This atypical species was also meso-diaminopimelic acid (mDAP) positive, with mDAPs commonly found on peptidoglycan walls of Gram-negative bacteria and less often found on Gram-negative bacteria. [1][6]

Culture Growth

L. algidus strains are often cultured using a protocol for psychrotrophic LAB that includes a nutrient-rich growth medium, most commonly the de Man Rogosa Sharpe (MRS) medium, with an anaerobic incubation condition with temperature of 25 °C or below. [3] L. algidus was first cultured in BL agar that was enhanced by the addition of 5% (v/v) horse blood. The optimum temperature for growth was 15–25 °C and no growth was observed at 30 °C. [1] This inability to grow at 30°C has been a major obstacle in research. [3] Growth was observed even at temperatures as low as 2°C capable of surviving in refrigerated meat. Anaerobic incubation in BL and MRS agars yielded larger colonies, indicating the anaerobic nature of the bacteria. Additionally, strains did not resist heating at 70°C for 10min. [1]

Recently, researchers have raised concerns that the use of MRS medium fails to accurately simulate L. algidus growth conditions in meat. Observations have shown that L. algidus strains frequently lose their viability after one or two subcultures in MRS media. It is unclear whether their poor growth is due to oxidative stress, or the insufficient growth factors of the MRS medium that are needed for strains’ growth. [3] However, studies have found that MRS agar supplemented with complex substances such as peptone, meat and yeast extract, or liver digest succeeded in supporting the growth of L. algidus, and even allowed the recovery of new bacterial colonies isolates from meat. [3]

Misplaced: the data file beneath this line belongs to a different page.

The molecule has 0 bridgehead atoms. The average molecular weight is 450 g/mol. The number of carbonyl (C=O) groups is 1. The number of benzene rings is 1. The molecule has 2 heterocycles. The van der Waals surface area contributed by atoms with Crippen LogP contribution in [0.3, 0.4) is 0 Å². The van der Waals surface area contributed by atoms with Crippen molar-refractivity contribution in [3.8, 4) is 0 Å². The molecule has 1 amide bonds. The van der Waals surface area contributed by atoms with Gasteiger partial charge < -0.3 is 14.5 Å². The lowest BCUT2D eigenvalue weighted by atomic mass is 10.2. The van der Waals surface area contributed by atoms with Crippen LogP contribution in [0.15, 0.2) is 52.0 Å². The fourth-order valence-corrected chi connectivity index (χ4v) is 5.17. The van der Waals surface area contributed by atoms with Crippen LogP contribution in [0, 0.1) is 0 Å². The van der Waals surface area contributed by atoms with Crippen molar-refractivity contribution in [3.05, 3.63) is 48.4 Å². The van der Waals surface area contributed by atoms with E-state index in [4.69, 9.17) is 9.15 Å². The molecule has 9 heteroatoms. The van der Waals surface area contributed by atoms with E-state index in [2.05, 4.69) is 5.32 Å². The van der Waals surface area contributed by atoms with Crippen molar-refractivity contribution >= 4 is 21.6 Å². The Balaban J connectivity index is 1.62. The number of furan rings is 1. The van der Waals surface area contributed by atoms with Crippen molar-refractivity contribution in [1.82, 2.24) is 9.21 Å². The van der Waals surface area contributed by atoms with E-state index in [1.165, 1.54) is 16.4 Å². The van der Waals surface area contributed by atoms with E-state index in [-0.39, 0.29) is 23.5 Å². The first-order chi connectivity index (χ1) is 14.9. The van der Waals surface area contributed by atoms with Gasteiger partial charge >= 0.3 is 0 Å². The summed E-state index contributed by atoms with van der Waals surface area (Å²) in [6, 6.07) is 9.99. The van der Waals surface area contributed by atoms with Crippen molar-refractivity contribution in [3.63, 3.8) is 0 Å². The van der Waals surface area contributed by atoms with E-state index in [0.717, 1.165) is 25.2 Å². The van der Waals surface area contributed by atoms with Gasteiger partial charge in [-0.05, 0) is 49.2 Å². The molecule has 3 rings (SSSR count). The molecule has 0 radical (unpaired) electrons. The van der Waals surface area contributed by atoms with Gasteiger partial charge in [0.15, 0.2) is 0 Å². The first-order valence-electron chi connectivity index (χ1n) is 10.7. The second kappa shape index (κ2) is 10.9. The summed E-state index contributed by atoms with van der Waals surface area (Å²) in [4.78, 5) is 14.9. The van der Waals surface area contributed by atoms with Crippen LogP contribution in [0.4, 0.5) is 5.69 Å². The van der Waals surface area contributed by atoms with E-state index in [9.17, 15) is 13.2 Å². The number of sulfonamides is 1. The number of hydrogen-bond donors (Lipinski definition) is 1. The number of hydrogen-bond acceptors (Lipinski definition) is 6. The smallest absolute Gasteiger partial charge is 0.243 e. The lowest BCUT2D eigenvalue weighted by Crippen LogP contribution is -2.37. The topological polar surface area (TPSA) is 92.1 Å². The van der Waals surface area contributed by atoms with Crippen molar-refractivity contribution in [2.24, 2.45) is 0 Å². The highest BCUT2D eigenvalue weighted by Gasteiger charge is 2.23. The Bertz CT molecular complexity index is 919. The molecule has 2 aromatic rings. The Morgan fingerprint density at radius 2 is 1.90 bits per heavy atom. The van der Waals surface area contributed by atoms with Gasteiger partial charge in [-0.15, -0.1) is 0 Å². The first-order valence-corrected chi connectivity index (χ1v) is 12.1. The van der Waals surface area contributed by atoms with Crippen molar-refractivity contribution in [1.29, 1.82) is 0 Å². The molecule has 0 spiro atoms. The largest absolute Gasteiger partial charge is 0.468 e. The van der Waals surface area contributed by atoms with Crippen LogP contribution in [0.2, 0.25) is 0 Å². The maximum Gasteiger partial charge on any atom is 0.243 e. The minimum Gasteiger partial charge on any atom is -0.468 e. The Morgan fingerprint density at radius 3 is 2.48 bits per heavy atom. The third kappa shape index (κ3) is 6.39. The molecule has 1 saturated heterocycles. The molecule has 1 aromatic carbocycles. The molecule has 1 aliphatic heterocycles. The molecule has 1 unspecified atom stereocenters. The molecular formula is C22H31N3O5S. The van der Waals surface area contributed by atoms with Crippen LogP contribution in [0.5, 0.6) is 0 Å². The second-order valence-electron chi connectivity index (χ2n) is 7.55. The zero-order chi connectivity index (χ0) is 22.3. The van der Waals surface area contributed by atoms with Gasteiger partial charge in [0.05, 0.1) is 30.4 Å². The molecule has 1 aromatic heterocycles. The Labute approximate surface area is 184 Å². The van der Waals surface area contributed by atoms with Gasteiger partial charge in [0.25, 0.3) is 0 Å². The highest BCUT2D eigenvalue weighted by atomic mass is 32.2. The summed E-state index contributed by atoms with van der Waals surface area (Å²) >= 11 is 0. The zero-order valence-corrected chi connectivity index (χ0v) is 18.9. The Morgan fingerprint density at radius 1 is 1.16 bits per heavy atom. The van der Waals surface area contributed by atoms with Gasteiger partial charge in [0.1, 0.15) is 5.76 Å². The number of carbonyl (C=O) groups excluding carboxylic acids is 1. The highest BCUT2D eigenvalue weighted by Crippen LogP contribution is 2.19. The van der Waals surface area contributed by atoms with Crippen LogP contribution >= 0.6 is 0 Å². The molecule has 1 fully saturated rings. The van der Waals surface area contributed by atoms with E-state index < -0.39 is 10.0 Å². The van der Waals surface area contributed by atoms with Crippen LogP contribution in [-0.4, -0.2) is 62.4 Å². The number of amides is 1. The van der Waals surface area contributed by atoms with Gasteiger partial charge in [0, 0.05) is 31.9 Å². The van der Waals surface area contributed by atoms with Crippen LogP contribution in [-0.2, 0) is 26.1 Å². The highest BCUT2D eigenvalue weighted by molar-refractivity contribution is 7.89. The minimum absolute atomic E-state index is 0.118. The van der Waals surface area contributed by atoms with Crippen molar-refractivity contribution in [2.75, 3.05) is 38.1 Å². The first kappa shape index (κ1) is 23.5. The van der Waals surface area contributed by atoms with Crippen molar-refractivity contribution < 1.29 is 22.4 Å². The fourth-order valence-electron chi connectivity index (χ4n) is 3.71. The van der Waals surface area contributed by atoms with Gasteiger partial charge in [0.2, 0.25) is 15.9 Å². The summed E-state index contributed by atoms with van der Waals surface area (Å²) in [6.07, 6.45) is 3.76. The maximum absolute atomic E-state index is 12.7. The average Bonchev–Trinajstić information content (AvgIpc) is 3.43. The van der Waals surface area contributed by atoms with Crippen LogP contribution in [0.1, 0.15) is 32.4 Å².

Biochemical Properties

Kato et. al. showed that L. algidus produced no gas in Briggs liver broth that is based on glucose or gluconate, thus indicating a homofermentative mechanism with lactic acid as the sole product of glucose fermentation. Catalase, oxidase, nitrate, or hydrogen sulfide are not produced. [1] Supplementation of MRS broth with catalase allowed the bacteria to grow in aerated cultures indicating that the strains produce hydrogen peroxide when grown aerobically. [3]

Homofermentative LAB like L. algidus ferment glucose to produce energy and releases lactic acid as the primary by-product.[7] Since L. algidus is facultatively anaerobic, even in aerobic conditions, the bacteria will ferment and undergo cellular respiration at the same time. [1] During fermentation, the bacteria will convert glucose to two molecules of lactate and simultaneously use this reaction to perform substrate-level phosphorylation to make two molecules of ATP [7]:

    glucose + 2 ADP + 2 Pi → 2 lactate + 2 ATP 


[1] Kato, Y., Sakala, R. M., Hayashidani, H., Kiuchi, A., Kaneuchi, C., and Ogawa, M. (2000) Lactobacillus algidus sp. nov., a psychrophilic lactic acid bacterium isolated from vacuum-packaged refrigerated beef. Int. J. Syst. Evol. Microbiol. 50, 1143–1149.

[2] Delhalle, L., Korsak, N., Taminiau, B., Nezer, C., Burteau, S., Delcenserie, V., Poullet, J. B., and Daube, G. (2016) Exploring the Bacterial Diversity of Belgian Steak Tartare Using Metagenetics and Quantitative Real-Time PCR Analysis. J. Food Prot. 79, 220–229.

[3] Säde, E., Johansson, P., Heinonen, T., Hultman, J., and Björkroth, J. (2020) Growth and metabolic characteristics of fastidious meat-derived Lactobacillus algidus strains. Int. J. Food Microbiol. 313, 108379.

[4] Hammes, W. P., and Hertel, C. (2009) Genus I. Lactobacillus. Bergeys Man. Syst. Bacteriol. 3, 465–511.

[5] Poirier, S., Coeuret, G., Champomier-Vergès, M.-C., and Chaillou, S. (2018) Draft Genome Sequences of Nine Strains of Brochothrix thermosphacta, Carnobacterium divergens, Lactobacillus algidus, Lactobacillus fuchuensis, Lactococcus piscium, Leuconostoc gelidum subsp. gasicomitatum, Pseudomonas lundensis, and Weissella viridescens, a Collection of Psychrotrophic Species Involved in Meat and Seafood Spoilage. Genome Announc. 6.

[6] Uehara, A., Fujimoto, Y., Kawasaki, A., Kusumoto, S., Fukase, K., and Takada, H. (2006) Meso-diaminopimelic acid and meso-lanthionine, amino acids specific to bacterial peptidoglycans, activate human epithelial cells through NOD1. J. Immunol. Baltim. Md 1950 177, 1796–1804.

[7] Lactic Acid Bacteria.